standards-related documentation can be found in BCP-11.  Copies of
   claims of rights made available for publication and any assurances of
   licenses to be made available, or the result of an attempt made to
   obtain a general license or permission for the use of such
   proprietary rights by implementors or users of this specification can
   be obtained from the IETF Secretariat.

   The IETF invites any interested party to bring to its attention any
   copyrights, patents or patent applications, or other proprietary
   rights which may cover technology that may be required to practice
   this standard.  Please address the information to the IETF Executive
   Director.







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5.  Acknowledgments


   The BTSH concept originated with many different people, including
   Paul Traina and Jon Stewart. Ryan McDowell also suggested a similar
   idea. Steve Bellovin, Jay Borkenhagen and Randy Bush also provided
   useful feedback on early versions of this document.



6.  Security Considerations


   BTSH is a simple procedure that protects single hop BGP sessions,
   except in those cases where the directly connected peer has been
   compromised. While the method is less effective for multi-hop BGP
   sessions, it still closes the window on several forms of attack.

   Protection of the BGP infrastructure beyond this method will likely
   require cryptographic machinery such as is envisioned by Secure BGP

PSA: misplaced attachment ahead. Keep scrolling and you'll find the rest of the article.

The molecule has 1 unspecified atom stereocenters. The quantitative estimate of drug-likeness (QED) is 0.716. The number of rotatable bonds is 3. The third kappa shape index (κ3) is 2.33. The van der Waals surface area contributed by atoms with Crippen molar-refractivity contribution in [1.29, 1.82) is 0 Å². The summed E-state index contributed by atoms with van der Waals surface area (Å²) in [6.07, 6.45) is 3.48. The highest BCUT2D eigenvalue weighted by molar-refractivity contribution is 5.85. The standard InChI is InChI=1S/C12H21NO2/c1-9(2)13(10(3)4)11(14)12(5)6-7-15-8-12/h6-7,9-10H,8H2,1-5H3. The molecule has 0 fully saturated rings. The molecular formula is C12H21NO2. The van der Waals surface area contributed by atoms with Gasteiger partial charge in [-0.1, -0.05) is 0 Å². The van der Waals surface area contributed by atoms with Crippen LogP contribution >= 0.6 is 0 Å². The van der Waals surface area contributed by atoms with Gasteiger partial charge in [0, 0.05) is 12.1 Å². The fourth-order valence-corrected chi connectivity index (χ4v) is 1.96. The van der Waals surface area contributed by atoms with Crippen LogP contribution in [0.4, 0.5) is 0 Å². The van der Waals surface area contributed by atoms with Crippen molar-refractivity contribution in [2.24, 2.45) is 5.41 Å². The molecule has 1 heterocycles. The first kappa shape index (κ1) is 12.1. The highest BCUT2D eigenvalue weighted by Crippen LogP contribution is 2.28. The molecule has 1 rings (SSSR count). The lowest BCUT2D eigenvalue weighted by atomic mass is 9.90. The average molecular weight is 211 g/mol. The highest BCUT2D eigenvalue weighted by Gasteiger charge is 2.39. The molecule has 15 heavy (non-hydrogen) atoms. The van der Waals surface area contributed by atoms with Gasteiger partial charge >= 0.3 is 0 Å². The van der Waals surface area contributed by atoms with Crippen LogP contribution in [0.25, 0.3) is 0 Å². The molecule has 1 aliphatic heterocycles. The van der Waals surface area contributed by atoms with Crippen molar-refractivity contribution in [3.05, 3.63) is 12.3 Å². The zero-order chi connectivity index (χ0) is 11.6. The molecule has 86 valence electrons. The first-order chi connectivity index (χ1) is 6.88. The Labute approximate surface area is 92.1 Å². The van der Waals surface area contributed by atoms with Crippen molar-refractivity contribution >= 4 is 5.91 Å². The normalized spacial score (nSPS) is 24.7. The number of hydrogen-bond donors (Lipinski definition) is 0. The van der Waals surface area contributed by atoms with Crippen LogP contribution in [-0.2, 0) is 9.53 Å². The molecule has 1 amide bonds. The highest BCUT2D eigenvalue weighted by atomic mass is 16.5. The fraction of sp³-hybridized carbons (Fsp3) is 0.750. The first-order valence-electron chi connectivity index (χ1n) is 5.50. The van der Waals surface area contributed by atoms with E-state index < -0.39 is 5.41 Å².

(S-BGP) [SBGP1,SBGP2], and/or other extensions. For example, consider
   the class of attacks based on forged SYN packets directed to port
   179/tcp on a large core infrastructure routers. In this case, the
   routers respond with SYN/ACKs (or ICMP messages) towards the victim,
   resulting in flooding of the victim's link being flooded with SYN/ACK
   or ICMP traffic. Preventing such attacks will likely require that BGP
   speakers send SYN/ACKs only to configured neighbors, and they never
   send ICMP messages related to these events.

   Finally, note that in the multi-hop case described above, we specify
   a range of acceptable TTLs in order to achieve some robustness to
   topology changes. This robustness to topological change comes at the
   cost of the loss some robustness to different forms of attack.



7.  IANA Considerations


   This document creates a no new requirements on IANA namespaces
   [RFC2434].



8.  References






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8.1.  Normative References


   [RFC1771]       "A Border Gateway Protocol (BGP-4)", Y. Rekhter,
                   T. Li, Editors, RFC 1771, March, 1995

   [RFC1772]       "Application of the Border Gateway Protocol in
                   the Internet", Y. Rekhter, P. Gross, RFC 1772,
                   March, 1995

   [RFC2385]       "Protection of BGP Sessions via the TCP MD5
                   Signature Option", A. Heffernan, RFC 2385,